I woke up this morning in a campground in Bear Creek Park. I’d been there since about 2:00 yesterday afternoon. It took a while to get packed up. When the wind got so crazy that I was thinking that I might get blown back to Kansas, I pulled down the tent and threw it in a wad in the front seat. The rest of the place was similarly akimbo. And I had to have it all straight so that I could get all the stuff that’s usually in the back moved so that the mechanics could do their magic.
I got to the shop a bit after nine, almost for the 8:30 open. I dropped off Walden and rode the bike down the street. There was a music store that I was hoping would have a little screw that was somehow missing from my guitar. I had to hang out in a pretty cool army-navy surplus place for a while and cruise up the street before they opened.
When Acoustic Mountain Music opened, it was everything I’d hoped it would be. There were three people hanging out. I told them what I needed and a guy pulled out a box full of a bunch of broken stuff, which was just what I’d hoped for. They also lent me a screwdriver and an Allen wrench so that I could do further adjustments of my ailing guitar. It was pretty clear that they weren’t going to charge me for these small acts of kindness, so I bought a set of really expensive strings.
Now seems like a good time to mention that among the things that I left in Knoxville that I wish I’d brought with me was ten sets of guitar strings. They don’t take up very much room, and buying guitar strings is surprisingly expensive.
I hung out with the good folks there until I got a call from Larry saying that Walden was ready to go. I bid farewell and got this photo before I left. The shirt I’m holding and the one that Terry, who’s standing next to me is wearing, are made by a local artist and are available there at the store. If you live near Englewood, Colorado and like acoustic instruments, you should check them out.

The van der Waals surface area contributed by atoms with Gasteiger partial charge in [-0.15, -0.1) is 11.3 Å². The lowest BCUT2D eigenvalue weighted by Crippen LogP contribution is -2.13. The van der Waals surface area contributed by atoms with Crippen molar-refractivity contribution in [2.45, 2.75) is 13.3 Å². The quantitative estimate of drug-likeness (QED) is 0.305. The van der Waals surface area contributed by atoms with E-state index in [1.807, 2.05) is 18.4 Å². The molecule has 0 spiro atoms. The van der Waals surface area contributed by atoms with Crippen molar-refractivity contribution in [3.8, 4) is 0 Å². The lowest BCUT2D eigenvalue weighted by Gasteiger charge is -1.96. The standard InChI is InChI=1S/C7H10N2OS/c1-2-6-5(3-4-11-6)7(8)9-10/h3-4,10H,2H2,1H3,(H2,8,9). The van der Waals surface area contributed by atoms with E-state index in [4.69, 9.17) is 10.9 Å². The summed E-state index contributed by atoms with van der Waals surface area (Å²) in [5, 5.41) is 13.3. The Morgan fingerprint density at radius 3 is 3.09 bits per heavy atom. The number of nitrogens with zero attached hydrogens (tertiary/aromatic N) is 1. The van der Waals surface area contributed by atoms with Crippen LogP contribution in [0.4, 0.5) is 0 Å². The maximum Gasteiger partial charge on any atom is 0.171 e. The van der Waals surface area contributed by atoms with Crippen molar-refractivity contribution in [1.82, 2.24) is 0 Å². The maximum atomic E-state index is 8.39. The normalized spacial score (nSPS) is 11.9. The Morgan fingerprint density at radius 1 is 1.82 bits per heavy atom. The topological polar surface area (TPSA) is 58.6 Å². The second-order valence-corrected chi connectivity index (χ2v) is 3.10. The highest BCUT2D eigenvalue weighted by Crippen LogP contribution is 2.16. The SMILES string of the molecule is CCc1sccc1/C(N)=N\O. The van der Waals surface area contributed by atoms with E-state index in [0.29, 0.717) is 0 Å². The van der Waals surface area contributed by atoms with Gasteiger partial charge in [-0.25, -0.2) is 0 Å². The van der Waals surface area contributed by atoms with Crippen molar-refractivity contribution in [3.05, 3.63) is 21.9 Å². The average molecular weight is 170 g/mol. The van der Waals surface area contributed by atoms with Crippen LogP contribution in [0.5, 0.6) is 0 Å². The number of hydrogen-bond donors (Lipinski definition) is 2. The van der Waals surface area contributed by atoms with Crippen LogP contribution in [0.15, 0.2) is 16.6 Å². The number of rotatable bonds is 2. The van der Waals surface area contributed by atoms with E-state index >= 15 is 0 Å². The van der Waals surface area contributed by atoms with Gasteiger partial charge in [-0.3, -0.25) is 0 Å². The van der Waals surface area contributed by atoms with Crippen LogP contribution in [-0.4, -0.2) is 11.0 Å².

When I got back to get Walden, I asked Larry if he had a Vanagon logo to replace the one that had fallen off of Walden. He spent about ten minutes locating one, locating a little plastic bushing that makes it not fall off, and installing it for me. I don’t know where I would ever find one. And Larry gave it to me for free. I paid only $45 for them to adjust the gas/air ratio; it had been running lean.
I considered seeing a movie, but Google led me astray once again and then the fuel pump started making this weird noise again. If I weren’t about to be traveling through the mountains, I’d have ignored it, but I took it back to Larry. He heard the sound, said it was probably nothing, and replaced it with another one free of charge. He even wrapped it in some rubber, so that when this one did the same thing it wouldn’t be as loud.
I then headed for Dad and Dude’s Breweria. This is a real microbrewery. They make and ferment all of their beer in 1/2 barrel kegs. That means that the biggest batch of beer they can make is about 13 gallons (1/2 barrel is 15.5 gallons). They’re something of a victim of their own success, as they have a hard time making enough beer in such small batches. I highly recommend the place if you’re in the area.
From there I headed back to my friend’s house and we went to a beer dinner. There were nice pairings of food with beer from Oskar Blues. And it was a sit-down thing, so we got to (i.e., were forced to) sit with random folks who also liked beer and food. It was a lovely evening.
Afterward, we headed back to my friend’s house where I slept in an actual bed and had a shower in the morning.